Summer is the perfect season to create a succulent garden for indoors or out.
The colorful little plants, which come in all sorts of bizarre and beautiful shapes, add texture to a garden and don’t require lots of watering.
Most succulents do well with bright but not direct sunlight (which might scald the leaves), well-drained soil and high daytime temperature.
Customers of Summerland Gardens, 124 E. Cheyenne Road, seek out the little plants for indoor containers and outdoor planters this time of year, owner Julie McIntyre said.
McIntyre, a Colorado Springs native who has owned the business for 10 years, says she’s “a little wacky” for succulents, and keeps a good assortment at the gardening center.
“For us, there’s kind of two kinds of succulents: the winter-hardy ones and the more tropical ones. People want to be sure which one they’re getting because if they plant the tropical ones outside, they won’t overwinter; others will,” she said.
Variety is key when building a succulent garden. For the outdoor, winter-hardy varieties, there are popular and beloved hens and chicks, which come in different iterations and do well in the Pikes Peak region.
Summerland has some of the 200 species of aloe vera, a succulent most people know. Also, “there are some plants called the living stones which mimic stones so when they’re in the wild they don’t get eaten. Some have translucent margins on the leaves so the little windows will photosynthesize when covered in sand. There are ones called cobwebs that have webbing on them so it looks like a spider’s web,” McIntyre said. “We have hundreds of different kinds of succulents, not just the ones you see at the grocery store. Some of the outdoor ones have pretty flowers and leaves, and make an interesting, eclectic mix, which I think is the allure. They’re so exotic and alluring, and they’re so forgiving.”
Part of the fun of choosing succulents for a planter or garden is mixing colors and shapes. The indoor and outdoor plants can grow together, but note that some of the tropical plants won’t survive winter outdoors.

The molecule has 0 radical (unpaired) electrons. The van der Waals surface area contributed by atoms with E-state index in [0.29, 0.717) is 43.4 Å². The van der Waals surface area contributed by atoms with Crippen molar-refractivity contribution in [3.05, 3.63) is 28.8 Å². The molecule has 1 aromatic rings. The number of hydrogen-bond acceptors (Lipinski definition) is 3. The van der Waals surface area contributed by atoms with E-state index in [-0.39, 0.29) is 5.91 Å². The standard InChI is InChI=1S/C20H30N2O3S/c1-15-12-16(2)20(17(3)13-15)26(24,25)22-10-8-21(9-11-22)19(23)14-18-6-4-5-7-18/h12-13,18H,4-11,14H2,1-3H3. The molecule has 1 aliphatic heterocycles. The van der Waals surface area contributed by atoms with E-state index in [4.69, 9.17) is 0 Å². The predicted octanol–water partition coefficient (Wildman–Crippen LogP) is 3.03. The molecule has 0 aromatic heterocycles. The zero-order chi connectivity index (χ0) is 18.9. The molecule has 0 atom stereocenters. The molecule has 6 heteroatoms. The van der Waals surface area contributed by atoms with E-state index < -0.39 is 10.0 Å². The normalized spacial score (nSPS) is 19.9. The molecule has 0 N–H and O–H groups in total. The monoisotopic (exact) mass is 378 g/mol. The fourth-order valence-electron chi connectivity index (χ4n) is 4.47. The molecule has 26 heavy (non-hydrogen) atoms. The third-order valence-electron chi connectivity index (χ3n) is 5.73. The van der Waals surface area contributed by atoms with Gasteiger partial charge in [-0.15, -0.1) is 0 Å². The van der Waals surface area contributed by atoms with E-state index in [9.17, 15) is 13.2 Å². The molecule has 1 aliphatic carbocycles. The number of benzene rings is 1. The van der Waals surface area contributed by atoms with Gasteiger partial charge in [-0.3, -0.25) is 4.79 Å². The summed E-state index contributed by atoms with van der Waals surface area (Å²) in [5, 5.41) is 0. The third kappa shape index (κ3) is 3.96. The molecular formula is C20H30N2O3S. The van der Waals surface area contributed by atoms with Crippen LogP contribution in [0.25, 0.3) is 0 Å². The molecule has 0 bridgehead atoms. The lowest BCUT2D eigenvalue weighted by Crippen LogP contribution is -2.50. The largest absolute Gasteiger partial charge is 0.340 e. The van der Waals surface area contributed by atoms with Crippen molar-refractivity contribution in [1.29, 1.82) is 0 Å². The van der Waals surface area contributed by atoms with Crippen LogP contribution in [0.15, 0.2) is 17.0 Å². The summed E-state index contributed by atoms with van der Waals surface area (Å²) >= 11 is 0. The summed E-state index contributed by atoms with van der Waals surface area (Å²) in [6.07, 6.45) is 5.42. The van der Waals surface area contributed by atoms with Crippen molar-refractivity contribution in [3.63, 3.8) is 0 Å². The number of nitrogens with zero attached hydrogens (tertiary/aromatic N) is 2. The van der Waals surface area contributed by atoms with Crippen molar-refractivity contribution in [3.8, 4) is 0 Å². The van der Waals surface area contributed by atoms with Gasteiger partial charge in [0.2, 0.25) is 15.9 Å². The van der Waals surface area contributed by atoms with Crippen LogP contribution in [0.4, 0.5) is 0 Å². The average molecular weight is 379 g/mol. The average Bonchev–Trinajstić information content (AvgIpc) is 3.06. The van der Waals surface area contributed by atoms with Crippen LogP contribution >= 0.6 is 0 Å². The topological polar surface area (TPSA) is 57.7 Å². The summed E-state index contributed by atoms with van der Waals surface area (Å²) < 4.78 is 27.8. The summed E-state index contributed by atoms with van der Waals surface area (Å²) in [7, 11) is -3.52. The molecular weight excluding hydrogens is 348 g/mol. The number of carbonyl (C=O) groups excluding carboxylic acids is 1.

“There are many different colors. We see a lot of the greens, but there’s a lot of silvers and blues too,” McIntyre said.
Succulents can be planted in little bowls or big planters or in the garden itself. Vertical gardening — in picture frames fitted with a mesh grid of sorts or pallets hung on a wall — is also a fun option to try with succulent cuttings. The soil is the key.
“Pay attention to the soil. Most of these plants are native to places where the soil is very well drained. You can put rocks in the bottom of the pot, but if you’re using a good succulent mix (for soil) it’s not as crucial,” McIntyre said.
As for watering, it’s best to wait until the plants are dry.
“Plants may require weekly (or more) saturation waterings during the spring and summer and only occasional light waterings during the fall and winter. Beginners may find a moisture meter helpful. Experience is the best teacher with respect to timing, frequency and amount of water. Watch your plants. They can tell you a great deal about their needs,” states the Colorado Cactus and Succulent Society website coloradocactus.org
“A lot of people, with the watering needs and the heat, if you need a centerpiece on your outdoor patio table and it’s sunny there, you’re maybe forgoing a basil plant and going for a tougher succulent. The cool thing is they trail over the pot. They don’t grow that tall, and lend themselves to the table,” McIntyre said.
When buying succulents, it pays to buy them from a store where employees know the plants well, she said. The gardening experts at Summerland can put a succulent container together for you, or help you assemble one.
“The selection at an independent garden center is going to be a lot bigger. We try to do the really oddball stuff. Plus, we can show customers the different varieties of plants and help them design it if they want that. We’ll even plant it up for them if they want,” McIntyre said.